That should be your tipping point that you’re dealing with a black rat snake rather than a timber rattlesnake, as the latter never gets that big.
Look at patterns and coloration
Timber rattlesnakes are not exclusively black. They come in several morphs or variations based on their distribution.
For example, some timber rattlesnakes have a yellow and tan morph, others a black and gray morph, and others still a combination.
However, you’ll only see combination morphs in the south and west. The most common morph around New York is the black morph. It’s not entirely black and is instead mostly gray with black patterning.
Let’s talk more about the patterning of timber rattlesnakes. The back will feature crossbar markings in the shape of a W or V.
Black rat snakes have body patterns as juveniles for camouflage. The pattern will not be exclusively black and gray like the timber rattlesnakes around New York but will have brown and white, which should also indicate to you which snake is which.
If you see an exclusively black snake, that’s also a black rat snake. The snakes lose their patterning as they mature.
Rattlesnake Safety Tips for Your Visit to Letchworth State Park
You might be unlikely to spot a rattlesnake at Letchworth, but you can never say never. The following tips will help you and your family stay safe when planning an adventure in the state park.
Stay on the trail
Wild, bushy areas, especially with thick underbrush, are likelier to contain snakes than tall grass. Remaining on any of Letchworth’s marked trails will reduce your chances of encountering a snake.
You might also consider wearing long pants and sleeves when traversing the park. The thought of covering your skin might seem unpleasant in the heat of the New York summer, but when you wear moisture-wicking layers, you’d be surprised how comfortable you’ll feel.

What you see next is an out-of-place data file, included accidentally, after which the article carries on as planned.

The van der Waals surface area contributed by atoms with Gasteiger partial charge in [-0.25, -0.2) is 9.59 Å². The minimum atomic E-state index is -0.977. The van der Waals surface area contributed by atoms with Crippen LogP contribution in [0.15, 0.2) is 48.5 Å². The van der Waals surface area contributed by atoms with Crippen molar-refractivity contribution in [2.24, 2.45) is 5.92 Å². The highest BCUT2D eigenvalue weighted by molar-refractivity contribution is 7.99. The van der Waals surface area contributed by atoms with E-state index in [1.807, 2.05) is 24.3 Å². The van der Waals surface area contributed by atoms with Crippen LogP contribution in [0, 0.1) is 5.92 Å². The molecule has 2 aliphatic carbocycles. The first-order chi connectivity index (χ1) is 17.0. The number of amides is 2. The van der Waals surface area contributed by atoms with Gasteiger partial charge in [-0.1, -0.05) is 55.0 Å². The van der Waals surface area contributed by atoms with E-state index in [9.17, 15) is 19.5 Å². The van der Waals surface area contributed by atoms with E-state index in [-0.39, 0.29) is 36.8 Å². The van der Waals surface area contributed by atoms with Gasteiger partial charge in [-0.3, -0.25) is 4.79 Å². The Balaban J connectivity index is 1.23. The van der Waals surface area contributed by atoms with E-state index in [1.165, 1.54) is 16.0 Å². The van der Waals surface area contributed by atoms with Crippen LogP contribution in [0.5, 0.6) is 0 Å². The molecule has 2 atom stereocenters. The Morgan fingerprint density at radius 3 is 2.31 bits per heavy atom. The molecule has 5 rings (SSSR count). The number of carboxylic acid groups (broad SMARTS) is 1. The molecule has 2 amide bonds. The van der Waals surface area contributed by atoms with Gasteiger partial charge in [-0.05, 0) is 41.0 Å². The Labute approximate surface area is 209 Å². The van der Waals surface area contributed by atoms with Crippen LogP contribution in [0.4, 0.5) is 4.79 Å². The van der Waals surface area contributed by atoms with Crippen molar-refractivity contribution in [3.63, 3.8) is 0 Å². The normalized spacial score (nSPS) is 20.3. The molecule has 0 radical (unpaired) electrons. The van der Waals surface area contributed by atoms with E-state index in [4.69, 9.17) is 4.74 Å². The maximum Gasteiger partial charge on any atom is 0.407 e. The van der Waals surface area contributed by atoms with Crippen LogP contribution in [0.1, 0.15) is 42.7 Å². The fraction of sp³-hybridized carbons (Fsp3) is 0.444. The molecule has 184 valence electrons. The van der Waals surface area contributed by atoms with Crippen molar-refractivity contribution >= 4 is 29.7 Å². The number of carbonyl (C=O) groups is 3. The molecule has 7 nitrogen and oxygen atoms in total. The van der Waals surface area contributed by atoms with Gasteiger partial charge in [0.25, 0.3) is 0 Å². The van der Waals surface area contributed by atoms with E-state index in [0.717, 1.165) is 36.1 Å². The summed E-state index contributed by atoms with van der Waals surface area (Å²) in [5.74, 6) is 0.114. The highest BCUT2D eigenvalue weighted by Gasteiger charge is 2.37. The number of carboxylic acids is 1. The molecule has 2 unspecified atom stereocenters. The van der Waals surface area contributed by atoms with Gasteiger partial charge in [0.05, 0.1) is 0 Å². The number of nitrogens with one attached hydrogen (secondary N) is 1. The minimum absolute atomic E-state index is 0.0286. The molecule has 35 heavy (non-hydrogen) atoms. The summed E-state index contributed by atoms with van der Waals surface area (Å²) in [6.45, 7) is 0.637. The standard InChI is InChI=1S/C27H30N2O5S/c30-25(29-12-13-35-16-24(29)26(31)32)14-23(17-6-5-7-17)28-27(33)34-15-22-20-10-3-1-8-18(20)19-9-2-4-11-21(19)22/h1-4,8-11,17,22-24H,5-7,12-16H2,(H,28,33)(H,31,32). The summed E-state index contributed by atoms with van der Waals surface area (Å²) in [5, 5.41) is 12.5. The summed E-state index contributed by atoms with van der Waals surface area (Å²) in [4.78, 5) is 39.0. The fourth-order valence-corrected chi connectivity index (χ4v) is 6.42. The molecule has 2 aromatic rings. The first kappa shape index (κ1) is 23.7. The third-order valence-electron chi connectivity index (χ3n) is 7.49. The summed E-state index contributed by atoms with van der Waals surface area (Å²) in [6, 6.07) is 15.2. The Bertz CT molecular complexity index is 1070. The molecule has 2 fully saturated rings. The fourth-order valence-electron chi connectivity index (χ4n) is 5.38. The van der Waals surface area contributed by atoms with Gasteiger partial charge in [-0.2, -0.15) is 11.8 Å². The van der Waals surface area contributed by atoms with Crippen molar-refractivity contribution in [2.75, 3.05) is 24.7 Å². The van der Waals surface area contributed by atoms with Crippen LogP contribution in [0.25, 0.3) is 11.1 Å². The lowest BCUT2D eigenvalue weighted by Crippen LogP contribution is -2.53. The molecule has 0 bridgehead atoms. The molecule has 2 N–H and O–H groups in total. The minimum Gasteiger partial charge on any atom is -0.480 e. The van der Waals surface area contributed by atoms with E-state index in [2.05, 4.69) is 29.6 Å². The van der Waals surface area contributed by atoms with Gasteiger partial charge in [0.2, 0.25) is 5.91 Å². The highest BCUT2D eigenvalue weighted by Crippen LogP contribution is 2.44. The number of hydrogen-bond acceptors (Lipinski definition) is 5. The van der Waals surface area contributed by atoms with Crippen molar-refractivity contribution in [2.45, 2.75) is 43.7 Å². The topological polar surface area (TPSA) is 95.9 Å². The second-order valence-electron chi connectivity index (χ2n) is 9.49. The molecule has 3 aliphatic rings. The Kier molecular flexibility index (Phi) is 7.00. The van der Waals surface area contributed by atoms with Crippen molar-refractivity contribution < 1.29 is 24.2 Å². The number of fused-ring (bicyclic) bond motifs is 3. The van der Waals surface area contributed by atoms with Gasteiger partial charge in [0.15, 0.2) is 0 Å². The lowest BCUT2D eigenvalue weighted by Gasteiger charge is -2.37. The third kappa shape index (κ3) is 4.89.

This offers the added benefit of protection against mosquitoes, ticks and other biting insects.
Keep your hands out of the water
Letchworth’s biggest water attraction is its three falls, but the lower part of the Genesee River is also a popular sight. Keep your hands out when crossing any body of water, whether that river or smaller streams. Make sure you instruct the kiddos to do the same.
Rattlesnakes can swim and quite adeptly at that. You might mistake the snake for a stick or branch in the water and end up with a nasty surprise.
Never get close to a rattlesnake
This might surprise you, but rattlesnakes are generally nonaggressive creatures. Provoking the snake is one way to inspire an attack, as is threatening it. Rattlesnakes don’t like being touched or having their territory encroached on.
If you see a timber rattlesnake, give it a wide berth. The snake will not deliberately attack you if you get away unless it feels threatened. Even then, timber rattlesnakes will indicate to you they will attack.
As mentioned, the snake will begin rattling. It will also feint, which means it will lurch forward like it will attack.
Know the proper way to escape a rattlesnake
How do you get away from a rattlesnake if you have a chance encounter?
Never run! That’s the worst thing you can do, as the timber rattlesnake can perceive the rush as a threat.
Instead, as much as you might want to run, stand where you are for a moment. Your nonmovement can calm the snake down. Remembering that they’re nonaggressive, you can expect the timber rattlesnake to retreat.
Once the snake backs down, you can slowly step away from the area. The rattlesnake should not follow you.
Get immediate help if bitten
What if the worst happens and a timber rattlesnake bites you or a family member? You must act quickly, as these are highly venomous snakes.
Call 911 immediately. Take any jewelry or accessories off the bitten area, as the area will swell up. Clean it with water and soap if you can. Try to stay calm to slow the spread of the venom and immobilize the area below the heart.
Emergency medical services will immediately transport you to the hospital, where you can receive care.